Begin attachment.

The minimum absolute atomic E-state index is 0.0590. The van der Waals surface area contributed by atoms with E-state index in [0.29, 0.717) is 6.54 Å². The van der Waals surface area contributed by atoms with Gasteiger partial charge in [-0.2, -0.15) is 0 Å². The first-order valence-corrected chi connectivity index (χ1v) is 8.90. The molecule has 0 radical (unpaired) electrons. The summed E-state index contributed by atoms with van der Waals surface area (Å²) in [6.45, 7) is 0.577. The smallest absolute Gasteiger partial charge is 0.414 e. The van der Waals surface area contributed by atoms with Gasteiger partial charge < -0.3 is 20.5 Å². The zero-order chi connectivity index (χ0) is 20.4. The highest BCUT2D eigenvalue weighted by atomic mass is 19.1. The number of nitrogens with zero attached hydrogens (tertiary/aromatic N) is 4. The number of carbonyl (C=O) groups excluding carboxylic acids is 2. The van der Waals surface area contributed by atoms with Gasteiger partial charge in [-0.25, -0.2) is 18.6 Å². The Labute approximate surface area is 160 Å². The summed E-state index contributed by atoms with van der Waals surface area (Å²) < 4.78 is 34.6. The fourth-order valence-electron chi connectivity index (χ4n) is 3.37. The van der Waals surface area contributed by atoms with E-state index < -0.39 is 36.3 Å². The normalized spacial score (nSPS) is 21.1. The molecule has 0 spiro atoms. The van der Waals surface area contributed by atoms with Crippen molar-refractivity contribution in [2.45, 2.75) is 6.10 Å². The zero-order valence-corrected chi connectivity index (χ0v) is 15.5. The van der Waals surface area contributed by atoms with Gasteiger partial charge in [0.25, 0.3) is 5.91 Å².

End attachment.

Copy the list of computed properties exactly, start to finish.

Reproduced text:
The minimum absolute atomic E-state index is 0.0590. The van der Waals surface area contributed by atoms with E-state index in [0.29, 0.717) is 6.54 Å². The van der Waals surface area contributed by atoms with Gasteiger partial charge in [-0.2, -0.15) is 0 Å². The first-order valence-corrected chi connectivity index (χ1v) is 8.90. The molecule has 0 radical (unpaired) electrons. The summed E-state index contributed by atoms with van der Waals surface area (Å²) in [6.45, 7) is 0.577. The smallest absolute Gasteiger partial charge is 0.414 e. The van der Waals surface area contributed by atoms with Gasteiger partial charge < -0.3 is 20.5 Å². The zero-order chi connectivity index (χ0) is 20.4. The highest BCUT2D eigenvalue weighted by atomic mass is 19.1. The number of nitrogens with zero attached hydrogens (tertiary/aromatic N) is 4. The number of carbonyl (C=O) groups excluding carboxylic acids is 2. The van der Waals surface area contributed by atoms with Gasteiger partial charge in [-0.25, -0.2) is 18.6 Å². The Labute approximate surface area is 160 Å². The summed E-state index contributed by atoms with van der Waals surface area (Å²) < 4.78 is 34.6. The fourth-order valence-electron chi connectivity index (χ4n) is 3.37. The van der Waals surface area contributed by atoms with E-state index < -0.39 is 36.3 Å². The normalized spacial score (nSPS) is 21.1. The molecule has 0 spiro atoms. The van der Waals surface area contributed by atoms with Crippen molar-refractivity contribution in [2.45, 2.75) is 6.10 Å². The zero-order valence-corrected chi connectivity index (χ0v) is 15.5. The van der Waals surface area contributed by atoms with Gasteiger partial charge in [0.25, 0.3) is 5.91 Å².